Deutsche Bank has erected a seven-story sign in the heart of New York City that ticks off the tons of carbon dioxide being emitted into the atmosphere — a public relations move designed to raise awareness of global warming.
Designed by scientists at the Massachusetts Institute of Technology and hanging outside Madison Square Garden, the giant counter shows that the amount of carbon dioxide in earth’s atmosphere is at 3.64 trillion metric tons, the highest level in 800,000 years. Number whirring on the counter show that CO2 is being added to the atmosphere at the rate of 800 tons per second.
Unveiling the sign, Deutsche Bank officials said it was designed to highlight the crisis of global warming and the urgency of reducing CO2 emissions. “The minute you convert that (carbon) to a real-time number, it can serve as a backdrop to a lot of conversations,” said one Deutsche bank executive.
This article originally appeared on Yale Environment 360 at http://e360.yale.edu
Is the sign powered by NY city’s electric grid? Does Deutsche Bank say how much CO2 is the sign itself adding?
I wonder what the life cycle total emissions of the sing’s electronics and canvas’ fiber are.
Clearly the sign is adding a very tiny amount of the 800 tons per second.
Everything we do, from eating, to using a computer, to breathing, to farming generates CO2.
What is important is that people understand the total CO2 picture and this sign’s high profile boosts awareness in a very public way!
@Pablo Stop being foolish.
It takes energy to raise awareness. Just like it takes money to make money. The hope that is that awareness, education, and knowledge will translate into action that will reduce global CO2. People that complain about Al Gore’s CO2 emissions while traveling on an airplane miss the point entirely. Yes, an individual will have to emit CO2 to raise awareness, educate, and impart knowledge. But without some people making an effort to educate, we will never make the critical step of turning knowledge into action.
The promotion of environmental awareness will ultimately negate any negative effect the sign may have on the environment. I believe that readers need to research how we have arrived at this dangerous crossroad, and develop a lifestyle that will reverse the consumer based economy that now threaten all life. Here are a few examples:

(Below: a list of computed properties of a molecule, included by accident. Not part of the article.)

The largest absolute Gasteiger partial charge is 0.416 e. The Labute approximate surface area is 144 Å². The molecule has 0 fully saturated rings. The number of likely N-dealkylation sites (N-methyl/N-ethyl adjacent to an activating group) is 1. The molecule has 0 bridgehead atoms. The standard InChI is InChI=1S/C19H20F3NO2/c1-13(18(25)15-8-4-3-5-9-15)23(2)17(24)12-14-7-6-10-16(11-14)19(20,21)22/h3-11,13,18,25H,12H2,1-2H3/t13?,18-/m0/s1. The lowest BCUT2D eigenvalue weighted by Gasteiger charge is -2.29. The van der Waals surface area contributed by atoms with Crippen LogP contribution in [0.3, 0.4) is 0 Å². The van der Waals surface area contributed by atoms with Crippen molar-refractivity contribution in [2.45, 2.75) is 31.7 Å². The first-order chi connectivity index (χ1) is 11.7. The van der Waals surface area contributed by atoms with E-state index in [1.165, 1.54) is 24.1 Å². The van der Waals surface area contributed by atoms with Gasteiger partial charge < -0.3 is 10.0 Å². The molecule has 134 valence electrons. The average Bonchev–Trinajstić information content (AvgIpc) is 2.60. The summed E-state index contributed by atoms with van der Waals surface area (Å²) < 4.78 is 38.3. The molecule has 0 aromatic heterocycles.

1. Stop using plastic bags (plastic bags end up in our lakes, rivers, creeks, streams, and oceans through our storm water system).
2. Stop buy bottled water (bottled water is no better than tap water and empty bottles end up everywhere).
3. Stop eating at fast food restraunts (think globally act locally). Support businesses that are local, that give something back to the community.
4. Help ensure that future generations will enjoy a reasonable quality of life by working to protect, preserve, and conserve our natural resources.
Skeptical people ask shallow questions. It does little good to even take the time to answer them.
The undeniable proof of manmade global warming caused by burning fossil fuels becomes clearer every day.
I thank God for those of us who have the common sense and love of nature to accept it and advocate efforts to combat it.
You guys are right. Anything we do emits: breathing, typing on a computer, blogging, educating.
I believe, however, that there are ways more efficient, and emit less greenhouse gasses (GHGs), than others to type, blog, travel, educate, etc. – I am afraid there’s nothing we can do about breathing 🙂
In the case of this GHG counter sign, for example, solar power would reduce emissions. I don’t know whether they are using solar or not; hence my original questions about the grid.
Both of you (i.e. Jorden and Erasure) referred to education. I agree education and awareness are important. But I believe education should be aimed at teaching how to be more energy efficient, not at showing a number.
True, it could be argued that having an idea of how fast GHGs are being added to the atmosphere is important; but, in my opinion, having an idea of how to make that number grow slower is even more important.
If GHG awareness and education are the sign’s objectives, I believe that space should be allocated to teach how to curtail GHGs instead of using about 2/3 of it’s space to show a gigantic graph which, I believe, does little to educate. (I concede that, for some people, it’s easier to look at a graph than a number, so you don’t have to write back saying that the graph is, indeed, useful.)
I am not against raising awareness; I’m not against the sign. I am pro educating about energy efficiency and conservation. My original questions, if answered, would help me understand to what point the sign is energy efficient.
The Carbon Clock is great!
Public Awareness is needed. On a Large Scale like this helps.
This stands on it’s own for it’s own sake.
I guess what I want to know in the back of my mind, which is a seperate issue…
What is someone with the power like Deutsche Bank doing?
Is this a PR ploy to boost their stock? I sure hope not.
I would hope that they are planning to put up solar cells or such to power this clock just as a little example and they just haven’t got to it yet. I would hope that they would use this as an opportunity to show other banks all of the things that they personally are doing to change our energy generation and efficient use. That they are succeeding by true Green Investing and pulling the plug on investing in outdated problems. Can they show they have more invested in Green Technologies than Coal Plants? Basically are they making a real difference or are they trying to look green for investors? We’ve all seen so many “Fake Green” corporate ploys of saying one thing while all the time making money off the opposite. Does anyone know if these folks are real?